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What is astragalus?
Astragalus is an herb native to northern China. While more
than 2,000 varieties of astragalus exist worldwide, the Chinese
version is the type that has been tested most extensively.
Why do we need astragalus? What
is it used for?
Astragalus contains numerous compounds, including flavonoids,
polysaccharides, amino acids and trace minerals. Traditionally,
it was used in China for conditions such as night sweats,
diarrhea, and qi deficiency.
Preliminary studies conducted in Asia have determined that
astragalus can enhance immune function and lengthen the lives
of people with cancer. Other studies suggest that it may prevent
some infections in people undergoing dialysis for kidney failure.
How much astragalus should I take?
Some textbooks recommend taking between 9-15 grams of astragalus
in a decoction, which is made by boiling astragalus root in
water for a few minutes, then brewing the tea. Other providers
recommend between 1,000-1,500 milligrams of astraglus in capsule
form, or 3-5 millileters of an astragalus tincture taken three
times per day.
What forms of astragalus are available?
Astragalus root is most commonly available in its raw form.
Many stores sell astragalus supplements, which are available
in capsules or powders. Other stores sell astragalus tinctures.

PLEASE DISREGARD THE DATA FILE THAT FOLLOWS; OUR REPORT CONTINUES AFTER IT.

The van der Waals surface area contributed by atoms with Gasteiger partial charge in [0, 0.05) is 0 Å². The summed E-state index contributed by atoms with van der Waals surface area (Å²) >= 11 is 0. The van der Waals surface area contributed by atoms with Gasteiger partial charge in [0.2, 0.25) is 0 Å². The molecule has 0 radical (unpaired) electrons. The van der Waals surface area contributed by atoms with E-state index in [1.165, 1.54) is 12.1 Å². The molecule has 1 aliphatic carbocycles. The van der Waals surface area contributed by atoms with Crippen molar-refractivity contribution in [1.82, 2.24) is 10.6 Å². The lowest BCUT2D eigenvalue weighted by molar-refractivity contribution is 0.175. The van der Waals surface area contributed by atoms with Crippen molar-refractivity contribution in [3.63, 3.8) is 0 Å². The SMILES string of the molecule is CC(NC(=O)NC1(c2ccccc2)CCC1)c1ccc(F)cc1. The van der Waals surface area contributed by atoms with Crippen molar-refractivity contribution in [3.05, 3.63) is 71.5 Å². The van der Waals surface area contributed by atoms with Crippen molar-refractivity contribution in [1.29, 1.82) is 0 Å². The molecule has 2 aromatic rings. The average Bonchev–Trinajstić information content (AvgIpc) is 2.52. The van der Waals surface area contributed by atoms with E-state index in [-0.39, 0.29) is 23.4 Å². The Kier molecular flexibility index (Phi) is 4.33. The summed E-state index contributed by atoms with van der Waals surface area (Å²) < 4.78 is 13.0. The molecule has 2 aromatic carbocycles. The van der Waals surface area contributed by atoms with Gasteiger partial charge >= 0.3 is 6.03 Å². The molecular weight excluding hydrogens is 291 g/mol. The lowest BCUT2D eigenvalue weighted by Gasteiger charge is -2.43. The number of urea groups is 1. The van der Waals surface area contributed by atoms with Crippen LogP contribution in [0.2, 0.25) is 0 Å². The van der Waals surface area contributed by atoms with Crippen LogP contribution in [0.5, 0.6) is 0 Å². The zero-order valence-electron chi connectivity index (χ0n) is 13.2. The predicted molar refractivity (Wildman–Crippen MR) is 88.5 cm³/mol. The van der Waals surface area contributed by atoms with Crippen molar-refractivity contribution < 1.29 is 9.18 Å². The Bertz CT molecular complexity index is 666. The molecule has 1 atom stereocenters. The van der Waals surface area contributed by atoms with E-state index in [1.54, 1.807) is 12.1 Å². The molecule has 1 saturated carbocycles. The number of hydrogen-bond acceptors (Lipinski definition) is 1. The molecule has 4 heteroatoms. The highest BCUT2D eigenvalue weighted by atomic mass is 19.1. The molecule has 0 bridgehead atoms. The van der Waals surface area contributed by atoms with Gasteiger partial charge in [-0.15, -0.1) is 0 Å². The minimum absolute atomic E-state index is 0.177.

What can happen if I take too much
astragalus? Are there any interactions I should be aware of?
What precautions should I take?
At present, there are no known side-effects when astragalus
is used as recommended. There are no well-known drug interactions
Other Resources :
More You Know About Nutrition
Foster S, Yue CX. Herbal Emissaries:
Bringing Chinese Herbs to the West. Rochester, VT: Healing
Arts Press, 1992, pp. 27-33.
Leung AY, Foster S. Encyclopedia
of Common Natural Ingredients Used in Food, Drugs, and Cosmetics,
2nd ed. New York: John Wiley & Sons, 1996, pp. 503.
Li SQ, Yuan RX, Gao H. Clinical
observation on the treatment of ischemic heart disease with
astragalus membranaceus. Chung Kuo Chung His I Chieh Ho
Tsa Chih 1995;15:7780 [in Chinese].
Shu HY. Oriental Materia
Medica: A Concise Guide. Palos Verdes, CA: Oriental Healing
Arts Press, 1986, pp. 5213.
Tang W, Eisenbrand G. Chinese
Drugs of Plant Origin. Berlin: Springer Verlag, 1992.